Monday, November 18, 2013

Introducing Event Storming

In the past months I’ve spent some time experimenting with this weird thing. It started like a “Ouch I have no time to draw a precise UML diagram, let’s do this instead” then became a thing called Event-Based modelling workshop that I presented at Italian Agile Day 2012, I later had the chance to do more experiments in Belgium and Poland during Vaughn Vernon’s IDDD tour, and I gathered incredibly valuable feedbacks and insights. I managed to find a cooler name - EventStorming - just before the whole thing exploded in summer 2013. While I realised there was a lot of value in it, other practitioners (Mathias Verraes, Tom Janssen, Marco Heimeshoff, Yves Reynhout, Tomas Jaskula, Alessandro Colla, Andrea Balducci, Jef Claes, just to name a few) started exploring and playing with the format with amazing results, leading me to the conclusion that this is something more than “just another workshop format”.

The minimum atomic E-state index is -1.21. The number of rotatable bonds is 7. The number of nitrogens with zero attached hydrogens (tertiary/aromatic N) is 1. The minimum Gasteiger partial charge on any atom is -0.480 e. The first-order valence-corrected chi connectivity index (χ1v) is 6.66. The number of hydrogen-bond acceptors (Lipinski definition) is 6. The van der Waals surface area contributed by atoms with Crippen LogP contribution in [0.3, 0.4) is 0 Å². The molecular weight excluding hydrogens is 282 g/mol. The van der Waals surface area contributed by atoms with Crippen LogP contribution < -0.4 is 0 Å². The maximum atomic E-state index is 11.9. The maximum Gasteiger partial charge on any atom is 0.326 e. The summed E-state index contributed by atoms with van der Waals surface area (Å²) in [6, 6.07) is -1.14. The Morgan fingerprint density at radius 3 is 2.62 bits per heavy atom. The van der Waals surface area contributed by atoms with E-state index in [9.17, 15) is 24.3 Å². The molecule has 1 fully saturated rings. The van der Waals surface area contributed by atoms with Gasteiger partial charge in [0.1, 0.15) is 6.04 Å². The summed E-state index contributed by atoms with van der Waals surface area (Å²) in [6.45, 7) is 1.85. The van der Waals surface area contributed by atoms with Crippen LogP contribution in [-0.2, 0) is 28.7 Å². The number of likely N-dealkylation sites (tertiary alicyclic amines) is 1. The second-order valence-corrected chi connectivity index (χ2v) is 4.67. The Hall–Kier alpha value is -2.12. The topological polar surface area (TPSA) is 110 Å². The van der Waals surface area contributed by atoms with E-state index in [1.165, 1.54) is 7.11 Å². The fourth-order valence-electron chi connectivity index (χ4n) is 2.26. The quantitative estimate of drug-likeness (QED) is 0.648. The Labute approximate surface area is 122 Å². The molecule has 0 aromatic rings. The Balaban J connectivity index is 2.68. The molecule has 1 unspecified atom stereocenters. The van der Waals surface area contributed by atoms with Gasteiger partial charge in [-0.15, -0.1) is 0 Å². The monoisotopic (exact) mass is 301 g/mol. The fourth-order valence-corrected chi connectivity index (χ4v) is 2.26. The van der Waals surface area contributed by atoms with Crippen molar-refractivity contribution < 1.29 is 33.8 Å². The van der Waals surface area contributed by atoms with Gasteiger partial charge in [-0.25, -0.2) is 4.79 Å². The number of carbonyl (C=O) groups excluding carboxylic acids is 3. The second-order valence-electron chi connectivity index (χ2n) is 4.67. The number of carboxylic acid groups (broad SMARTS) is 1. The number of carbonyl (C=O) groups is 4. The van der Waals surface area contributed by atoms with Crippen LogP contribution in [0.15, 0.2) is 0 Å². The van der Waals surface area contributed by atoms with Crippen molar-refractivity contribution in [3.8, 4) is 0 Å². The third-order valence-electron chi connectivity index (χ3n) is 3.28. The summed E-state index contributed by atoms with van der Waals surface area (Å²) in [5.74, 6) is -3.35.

What is Event Storming

Event Storming is a workshop format for quickly exploring complex business domains.
It is powerful: it has allowed me and many practitioners to come up with a comprehensive model of a complete business flow in hours instead of weeks.
It is engaging: the whole idea is to bring people with the questions and people who know the answer in the same room and to build a model together.
It is efficient: the resulting model is perfectly aligned with a Domain-Driven Design implementation style (particularly fitting an Event Sourcing approach), and allows for a quick determination of Context and Aggregate boundaries.
It is easy: the notation is ultra-simple. No complex UML that might cut off participants from the heart of the discussion.